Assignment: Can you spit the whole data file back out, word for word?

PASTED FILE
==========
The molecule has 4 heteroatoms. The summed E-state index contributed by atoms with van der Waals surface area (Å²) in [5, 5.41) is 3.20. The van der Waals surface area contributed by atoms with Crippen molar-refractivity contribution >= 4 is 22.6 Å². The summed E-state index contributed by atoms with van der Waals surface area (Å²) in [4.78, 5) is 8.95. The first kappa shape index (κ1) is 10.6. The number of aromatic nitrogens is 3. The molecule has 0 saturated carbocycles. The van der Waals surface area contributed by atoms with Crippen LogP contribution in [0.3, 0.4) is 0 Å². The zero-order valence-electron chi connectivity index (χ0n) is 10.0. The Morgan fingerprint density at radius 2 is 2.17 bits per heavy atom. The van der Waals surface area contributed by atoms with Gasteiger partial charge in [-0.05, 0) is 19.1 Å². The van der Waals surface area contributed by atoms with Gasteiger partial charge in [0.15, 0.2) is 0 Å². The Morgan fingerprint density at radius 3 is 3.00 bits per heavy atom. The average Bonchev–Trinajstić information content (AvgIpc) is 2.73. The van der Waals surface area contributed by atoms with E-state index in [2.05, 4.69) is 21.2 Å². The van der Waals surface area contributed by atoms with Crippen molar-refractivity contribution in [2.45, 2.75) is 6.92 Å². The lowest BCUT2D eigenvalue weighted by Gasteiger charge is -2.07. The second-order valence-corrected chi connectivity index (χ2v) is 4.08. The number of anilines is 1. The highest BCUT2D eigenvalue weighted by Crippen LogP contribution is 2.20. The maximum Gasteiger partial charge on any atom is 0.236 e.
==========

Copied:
The molecule has 4 heteroatoms. The summed E-state index contributed by atoms with van der Waals surface area (Å²) in [5, 5.41) is 3.20. The van der Waals surface area contributed by atoms with Crippen molar-refractivity contribution >= 4 is 22.6 Å². The summed E-state index contributed by atoms with van der Waals surface area (Å²) in [4.78, 5) is 8.95. The first kappa shape index (κ1) is 10.6. The number of aromatic nitrogens is 3. The molecule has 0 saturated carbocycles. The van der Waals surface area contributed by atoms with Crippen LogP contribution in [0.3, 0.4) is 0 Å². The zero-order valence-electron chi connectivity index (χ0n) is 10.0. The Morgan fingerprint density at radius 2 is 2.17 bits per heavy atom. The van der Waals surface area contributed by atoms with Gasteiger partial charge in [-0.05, 0) is 19.1 Å². The van der Waals surface area contributed by atoms with Gasteiger partial charge in [0.15, 0.2) is 0 Å². The Morgan fingerprint density at radius 3 is 3.00 bits per heavy atom. The average Bonchev–Trinajstić information content (AvgIpc) is 2.73. The van der Waals surface area contributed by atoms with E-state index in [2.05, 4.69) is 21.2 Å². The van der Waals surface area contributed by atoms with Crippen molar-refractivity contribution in [2.45, 2.75) is 6.92 Å². The lowest BCUT2D eigenvalue weighted by Gasteiger charge is -2.07. The second-order valence-corrected chi connectivity index (χ2v) is 4.08. The number of anilines is 1. The highest BCUT2D eigenvalue weighted by Crippen LogP contribution is 2.20. The maximum Gasteiger partial charge on any atom is 0.236 e.